"He's trying to play off the bounce to like 12-14 feet. And he's automatic when he can get to that spot. So we have to be very careful with our assignment on him.
"Even though they don't score off post-ups, he gives them a lot of that so-called, you know what everyone says doesn't work anymore: midrange. He is phenomenal from that spot. And he's a fifth-year guy. So he's at peace with who he is, and so he's a problem."
Whitt is averaging 21.0 points in the past four games, including a career-high 30 against Vanderbilt, and 20 at Mississippi State and against TCU.
"I'm absolutely impressed with Whitt and his ability to create shots," Mississippi State Coach Ben Howland said. "He plays like he's an NBA veteran that's 33 years old. His feel for the game and how to bump guys to create a little space to get his shot off, he's uncanny."
Musselman said Whitt's length helps him get shots over taller opponents, but also is key to his defense.
"Seven-foot wingspan, studies the scouting report, asks questions, understands defensive angles, doesn't crowd guys that are great dribble-drive guys," Musselman said. "He gives them an arm's length. But yet because of his great wingspan, he can contest three-balls.
"I think most importantly, he wants to guard the opposing team's best player, and he takes that as a challenge. Some guys hide from it. When you bring your team together and you say, 'Hey, who wants to guard Bane?' His is the first hand up."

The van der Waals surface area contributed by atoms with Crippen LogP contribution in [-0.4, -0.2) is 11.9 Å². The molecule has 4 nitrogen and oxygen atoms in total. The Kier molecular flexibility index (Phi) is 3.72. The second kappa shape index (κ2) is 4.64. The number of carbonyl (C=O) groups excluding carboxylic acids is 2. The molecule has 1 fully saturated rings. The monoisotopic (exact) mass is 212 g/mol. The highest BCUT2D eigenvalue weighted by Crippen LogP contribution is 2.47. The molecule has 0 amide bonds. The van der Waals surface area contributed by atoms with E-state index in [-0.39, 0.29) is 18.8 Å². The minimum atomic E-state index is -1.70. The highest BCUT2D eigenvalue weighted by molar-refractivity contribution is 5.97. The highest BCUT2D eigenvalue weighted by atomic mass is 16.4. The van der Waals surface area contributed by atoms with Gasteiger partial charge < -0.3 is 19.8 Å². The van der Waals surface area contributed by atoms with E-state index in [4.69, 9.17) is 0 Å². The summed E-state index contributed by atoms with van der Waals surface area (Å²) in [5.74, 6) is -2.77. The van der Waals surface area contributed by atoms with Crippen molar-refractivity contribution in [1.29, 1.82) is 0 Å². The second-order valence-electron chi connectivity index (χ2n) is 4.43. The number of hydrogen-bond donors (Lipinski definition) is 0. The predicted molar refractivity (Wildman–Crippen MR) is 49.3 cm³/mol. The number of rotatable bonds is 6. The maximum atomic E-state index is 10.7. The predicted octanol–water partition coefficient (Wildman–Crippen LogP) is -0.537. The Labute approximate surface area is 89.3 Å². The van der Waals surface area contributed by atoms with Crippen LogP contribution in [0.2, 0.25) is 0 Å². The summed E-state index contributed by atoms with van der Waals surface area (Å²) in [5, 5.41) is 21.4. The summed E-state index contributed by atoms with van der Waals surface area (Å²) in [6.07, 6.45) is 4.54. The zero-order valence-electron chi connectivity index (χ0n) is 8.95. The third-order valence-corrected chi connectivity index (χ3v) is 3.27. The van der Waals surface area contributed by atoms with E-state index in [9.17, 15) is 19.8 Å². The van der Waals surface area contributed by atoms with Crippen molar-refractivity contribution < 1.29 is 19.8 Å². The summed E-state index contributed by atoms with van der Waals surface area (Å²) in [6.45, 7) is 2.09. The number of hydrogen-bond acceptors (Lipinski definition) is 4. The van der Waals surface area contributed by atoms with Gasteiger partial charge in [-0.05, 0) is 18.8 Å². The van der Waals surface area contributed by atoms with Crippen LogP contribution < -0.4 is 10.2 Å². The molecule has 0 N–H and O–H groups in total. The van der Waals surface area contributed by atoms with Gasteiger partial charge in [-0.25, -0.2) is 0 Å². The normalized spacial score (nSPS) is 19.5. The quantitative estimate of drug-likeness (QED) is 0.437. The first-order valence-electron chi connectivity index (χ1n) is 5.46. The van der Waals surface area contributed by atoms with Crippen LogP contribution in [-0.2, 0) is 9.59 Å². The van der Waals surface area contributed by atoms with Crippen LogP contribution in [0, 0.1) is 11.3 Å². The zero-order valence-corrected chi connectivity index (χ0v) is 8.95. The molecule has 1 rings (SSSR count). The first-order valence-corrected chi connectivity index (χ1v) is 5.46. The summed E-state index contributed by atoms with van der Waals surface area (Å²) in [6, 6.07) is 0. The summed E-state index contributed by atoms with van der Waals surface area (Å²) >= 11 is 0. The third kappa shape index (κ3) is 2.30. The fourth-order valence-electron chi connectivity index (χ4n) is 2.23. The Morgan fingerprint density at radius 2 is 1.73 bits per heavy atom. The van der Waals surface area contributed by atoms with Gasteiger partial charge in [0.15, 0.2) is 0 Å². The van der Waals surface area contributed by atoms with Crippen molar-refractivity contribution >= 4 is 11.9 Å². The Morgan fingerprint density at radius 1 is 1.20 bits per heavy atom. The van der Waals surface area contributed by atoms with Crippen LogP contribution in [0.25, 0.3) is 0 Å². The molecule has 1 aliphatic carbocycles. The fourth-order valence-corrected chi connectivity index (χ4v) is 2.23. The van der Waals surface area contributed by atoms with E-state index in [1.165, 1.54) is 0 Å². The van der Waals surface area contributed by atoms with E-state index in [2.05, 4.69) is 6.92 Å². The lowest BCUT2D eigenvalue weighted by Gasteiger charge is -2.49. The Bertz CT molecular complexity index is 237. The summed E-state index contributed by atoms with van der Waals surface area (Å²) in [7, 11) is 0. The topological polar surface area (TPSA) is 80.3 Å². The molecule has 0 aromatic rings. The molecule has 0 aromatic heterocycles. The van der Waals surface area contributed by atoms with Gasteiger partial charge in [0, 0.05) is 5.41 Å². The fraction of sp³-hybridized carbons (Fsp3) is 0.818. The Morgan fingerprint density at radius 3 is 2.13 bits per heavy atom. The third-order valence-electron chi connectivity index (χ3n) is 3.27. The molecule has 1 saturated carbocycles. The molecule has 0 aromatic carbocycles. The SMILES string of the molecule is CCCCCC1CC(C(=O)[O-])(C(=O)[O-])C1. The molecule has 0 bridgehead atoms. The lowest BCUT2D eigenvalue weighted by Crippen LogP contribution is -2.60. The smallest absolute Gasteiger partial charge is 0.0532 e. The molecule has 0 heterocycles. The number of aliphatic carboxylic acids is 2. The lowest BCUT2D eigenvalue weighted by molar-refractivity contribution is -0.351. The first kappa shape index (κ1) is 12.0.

Whitt said having Musselman call him an NBA level defender means a lot.
"It's a big confidence boost, especially coming from a coach with the background that he has," Whitt said. "He definitely knows what he's talking about. But it's also something that once he says it, you've got to go out there and prove it each and every day now. That's extra motivation for me."
It also can motivate Whitt to fulfill his NBA dream.
"I think everybody in my position has aspirations to go play at the NBA," Whitt said. "For me, I want to carve out a role ... to play at the next level. Be able to lock down on defense, make the shots that you can make.
"It's not the first thing on my mind, obviously, with the season still in play. But it's definitely something I think about."
Sports on 01/28/2020